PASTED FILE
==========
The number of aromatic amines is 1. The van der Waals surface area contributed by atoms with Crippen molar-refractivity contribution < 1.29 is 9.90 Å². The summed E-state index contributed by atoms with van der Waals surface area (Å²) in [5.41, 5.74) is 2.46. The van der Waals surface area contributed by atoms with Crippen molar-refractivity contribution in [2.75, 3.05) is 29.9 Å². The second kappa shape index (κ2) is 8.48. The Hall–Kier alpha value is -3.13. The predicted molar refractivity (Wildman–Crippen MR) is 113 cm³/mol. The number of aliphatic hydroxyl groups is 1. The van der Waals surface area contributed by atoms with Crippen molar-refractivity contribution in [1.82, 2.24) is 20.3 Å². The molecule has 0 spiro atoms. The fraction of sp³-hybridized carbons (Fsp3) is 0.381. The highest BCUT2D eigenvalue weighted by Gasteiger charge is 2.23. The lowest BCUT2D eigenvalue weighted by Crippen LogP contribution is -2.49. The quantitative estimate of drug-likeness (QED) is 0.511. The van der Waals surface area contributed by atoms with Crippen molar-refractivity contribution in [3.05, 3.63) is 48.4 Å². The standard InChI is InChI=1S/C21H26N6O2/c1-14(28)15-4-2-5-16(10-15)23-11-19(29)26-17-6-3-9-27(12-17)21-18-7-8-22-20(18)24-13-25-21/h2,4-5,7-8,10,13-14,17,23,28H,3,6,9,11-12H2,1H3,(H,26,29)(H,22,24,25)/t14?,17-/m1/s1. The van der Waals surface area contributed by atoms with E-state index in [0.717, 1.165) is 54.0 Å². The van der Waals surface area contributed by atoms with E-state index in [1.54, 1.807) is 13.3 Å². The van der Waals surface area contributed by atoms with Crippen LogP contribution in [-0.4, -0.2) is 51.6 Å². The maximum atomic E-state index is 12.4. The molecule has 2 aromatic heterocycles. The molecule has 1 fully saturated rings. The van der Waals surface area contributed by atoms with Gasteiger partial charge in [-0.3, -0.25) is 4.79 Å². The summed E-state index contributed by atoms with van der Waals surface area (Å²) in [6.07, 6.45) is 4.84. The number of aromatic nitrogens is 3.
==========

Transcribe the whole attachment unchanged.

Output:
The number of aromatic amines is 1. The van der Waals surface area contributed by atoms with Crippen molar-refractivity contribution < 1.29 is 9.90 Å². The summed E-state index contributed by atoms with van der Waals surface area (Å²) in [5.41, 5.74) is 2.46. The van der Waals surface area contributed by atoms with Crippen molar-refractivity contribution in [2.75, 3.05) is 29.9 Å². The second kappa shape index (κ2) is 8.48. The Hall–Kier alpha value is -3.13. The predicted molar refractivity (Wildman–Crippen MR) is 113 cm³/mol. The number of aliphatic hydroxyl groups is 1. The van der Waals surface area contributed by atoms with Crippen molar-refractivity contribution in [1.82, 2.24) is 20.3 Å². The molecule has 0 spiro atoms. The fraction of sp³-hybridized carbons (Fsp3) is 0.381. The highest BCUT2D eigenvalue weighted by Gasteiger charge is 2.23. The lowest BCUT2D eigenvalue weighted by Crippen LogP contribution is -2.49. The quantitative estimate of drug-likeness (QED) is 0.511. The van der Waals surface area contributed by atoms with Crippen molar-refractivity contribution in [3.05, 3.63) is 48.4 Å². The standard InChI is InChI=1S/C21H26N6O2/c1-14(28)15-4-2-5-16(10-15)23-11-19(29)26-17-6-3-9-27(12-17)21-18-7-8-22-20(18)24-13-25-21/h2,4-5,7-8,10,13-14,17,23,28H,3,6,9,11-12H2,1H3,(H,26,29)(H,22,24,25)/t14?,17-/m1/s1. The van der Waals surface area contributed by atoms with E-state index in [0.717, 1.165) is 54.0 Å². The van der Waals surface area contributed by atoms with E-state index in [1.54, 1.807) is 13.3 Å². The van der Waals surface area contributed by atoms with Crippen LogP contribution in [-0.4, -0.2) is 51.6 Å². The maximum atomic E-state index is 12.4. The molecule has 2 aromatic heterocycles. The molecule has 1 fully saturated rings. The van der Waals surface area contributed by atoms with Gasteiger partial charge in [-0.3, -0.25) is 4.79 Å². The summed E-state index contributed by atoms with van der Waals surface area (Å²) in [6.07, 6.45) is 4.84. The number of aromatic nitrogens is 3.